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Old Soldiers


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Gurfateh

Old Soldiers

As the famous line from an old army ballad says "Old soldiers never die, they just fade away." - here is a collection of some of my favourite military images.

Most military images are very stiff and formal, staged photographs in regimental formations - my personal favourites are the informal shots which show the day to day life of a soldier.

This is perhaps one of my favourite images, from perhaps the late 19th century , it shows a Sikh soldier in 'Civvies' - off duty - but still wearing his regimental Pagri Badge (a chakar and Bhagauti).

He wears a large tall dastar - the 10 yard army 'safa'. It shows how his beard is tied very clearly - tied upwards and it appears without the use of any 'Fixo' - today it is more common for the beard to be tied 'downwards' as in it is tucked under rather than upwards. I love the 'cheeky' smile and the salute - a great image.

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These next two images reflect the fascination many have with our Kesh and Dastar - It shows Harnam Singh of the 4th Sikh also in his 'civvy' clothes before and after washing and drying his hair.It is from the Desert campaign of the First World War in Kantara, on the east side of the Suez canal in 1914.

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More images of 'ablutions'

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Time for 'Tiffin'

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Veterans at the Delhi Durbar

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Wonderfully staged images of Sikh Gunners

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A Felice Beato image of some of the first recruits to the British Army

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Gallipoli - WW1

The trenches

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Mountain Battery

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Jerusalem

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Desert Diwan - Mesopotamia WW1

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The Memorial erected by The 35th Sikhs battalion in 1894 - located in the Darshani Deori Amritsar.

It reads -

"Eh chakar paltan number 35 Sikh ne tareek 16 (?) April 1894 mutaabak 5 Vasaakh san 1952 Nu Siri Darbar Sahib Amritsar da darshan karan di ar Ishnaan karan di yaadgar vich Ardass karaiya "

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The Saragarhi Memorial

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Sikhs in France WW1

Pipe Band

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Second World War - A Sikh Soldier escorting prisoners of War 1941

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Memorial to Ranjit Singh - Sikh Regiment - Kranji , Singapore

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And to finish another favourite image - Sikh boys boxing , (Army Cadets ?) from the 1940s. Note how the boy on the right is wearing a proper 'Reb' Kacchera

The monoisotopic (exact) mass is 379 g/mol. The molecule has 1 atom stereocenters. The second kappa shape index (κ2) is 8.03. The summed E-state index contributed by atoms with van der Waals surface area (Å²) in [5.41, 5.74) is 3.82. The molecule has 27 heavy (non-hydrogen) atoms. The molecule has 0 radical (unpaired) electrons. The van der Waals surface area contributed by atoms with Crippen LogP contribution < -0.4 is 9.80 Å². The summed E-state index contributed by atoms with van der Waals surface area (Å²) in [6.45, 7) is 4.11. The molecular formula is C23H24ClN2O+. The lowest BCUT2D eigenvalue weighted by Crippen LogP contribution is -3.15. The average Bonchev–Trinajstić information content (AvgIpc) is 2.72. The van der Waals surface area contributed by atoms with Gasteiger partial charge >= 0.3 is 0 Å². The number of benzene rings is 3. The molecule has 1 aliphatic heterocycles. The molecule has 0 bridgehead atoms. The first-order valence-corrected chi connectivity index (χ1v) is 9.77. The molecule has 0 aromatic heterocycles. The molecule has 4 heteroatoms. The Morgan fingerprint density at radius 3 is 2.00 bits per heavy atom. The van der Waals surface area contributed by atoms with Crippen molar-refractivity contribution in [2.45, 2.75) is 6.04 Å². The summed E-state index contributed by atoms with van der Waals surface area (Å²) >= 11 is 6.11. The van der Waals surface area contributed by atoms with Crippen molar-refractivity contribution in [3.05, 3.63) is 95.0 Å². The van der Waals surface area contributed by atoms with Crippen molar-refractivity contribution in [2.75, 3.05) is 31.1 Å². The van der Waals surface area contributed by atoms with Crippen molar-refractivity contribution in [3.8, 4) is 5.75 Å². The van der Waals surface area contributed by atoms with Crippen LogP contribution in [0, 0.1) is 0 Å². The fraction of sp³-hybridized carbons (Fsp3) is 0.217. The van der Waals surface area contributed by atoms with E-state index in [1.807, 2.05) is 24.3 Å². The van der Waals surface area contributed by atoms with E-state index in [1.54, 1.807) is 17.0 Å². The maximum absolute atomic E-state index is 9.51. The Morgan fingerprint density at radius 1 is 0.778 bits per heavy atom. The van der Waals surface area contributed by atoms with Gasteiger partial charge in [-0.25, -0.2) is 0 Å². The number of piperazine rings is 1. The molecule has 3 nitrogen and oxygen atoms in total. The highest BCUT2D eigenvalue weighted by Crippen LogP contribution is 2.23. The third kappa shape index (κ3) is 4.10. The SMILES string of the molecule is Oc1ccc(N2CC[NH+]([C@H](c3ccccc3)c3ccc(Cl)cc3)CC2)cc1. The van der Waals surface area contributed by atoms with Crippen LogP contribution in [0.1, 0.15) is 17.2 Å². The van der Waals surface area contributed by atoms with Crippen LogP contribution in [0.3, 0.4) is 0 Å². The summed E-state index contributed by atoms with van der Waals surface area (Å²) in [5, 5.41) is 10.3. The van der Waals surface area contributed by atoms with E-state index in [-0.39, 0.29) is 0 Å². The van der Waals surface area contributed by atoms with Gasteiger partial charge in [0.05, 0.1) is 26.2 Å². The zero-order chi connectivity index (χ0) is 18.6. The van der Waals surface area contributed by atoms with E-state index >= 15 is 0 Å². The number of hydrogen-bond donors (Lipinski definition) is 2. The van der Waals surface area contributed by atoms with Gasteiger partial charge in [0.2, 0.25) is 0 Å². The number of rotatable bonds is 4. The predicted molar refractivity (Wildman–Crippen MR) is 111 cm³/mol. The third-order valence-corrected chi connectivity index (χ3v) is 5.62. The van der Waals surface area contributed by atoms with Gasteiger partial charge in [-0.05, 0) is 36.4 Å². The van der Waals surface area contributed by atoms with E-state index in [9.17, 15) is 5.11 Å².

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Hope you enjoyed the pictures

Ranjit Singh 'Freed'

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Very nice photo's, thanks veer ji.

I particularly like 3 of these:

1 - The love that can be seen in the face on the Singh washing his veers kesh... this is something that is rare amongst the youth today, although many have a lot to say, few speak through such devotional actions.

2 - The mai touching the Fauji Baba in thanks as he is marching, and his respectful yet unseen response shining through his fixed gaze, sustained by his soldierly loyalty and focus...

3 - The legendery Punjabi/Sikh (what you will) competitive spirit - rivalry...which can be either a boon or a downfall for all mankind, depending on how this energy is harnessed...

And how on Earth did the Baba on the 1st photo tie that gravity defying dara! His shawl also looks very comfortable, that don't make them like that anymore...

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Gurfateh! & Many Thanks for your responses

Dear 'Shaheediyan' Bhai Sahib,

In your post you mention it is rare to see love and devotion amongst today's youth - I must disagree - your contribution to this forum is always marked by love and devotion - your posts are a pleasure to read - your responses are always full of 'Mithbola'.

If I haven't said it before your feed back is always constructive and always a pleasure to receive.

Many Thanks

Pyaar Bhari Sat Sri Akaal !

Ranjit Singh (Freed)

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I think dr. bernstein has infiltrated the panth!.....and singho, I am appalled and disgusted at your lack of awareness!!!!! truly offended! don't you know that the only fat singhs are ragi's so they can rest their hands on their tids when they go to matha teyk...katha vaachiks do the same, but they try to swing their arms nusrat style....please lets not go back and turn this into a sanatanvs.shia thing, I'll have to cut into nusrat with some more malkiat!

I bow to my isht, baba lember hussainpuri!

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LOL. Good to know that the fat stomachs do have a practical use within Sikhism! Anyway, it was just a note so that those of us in the western countries can take care to avoid the risk of diabetes, heart attack and stroke associated with being overweight. The people in these images don't seem to have any excess fat at all, and the 20th century wasn't that long ago.

Just being in condition seems to be the difference between having a shorter life expectancy than non-Asian populations in the west, and making history like these soldiers.

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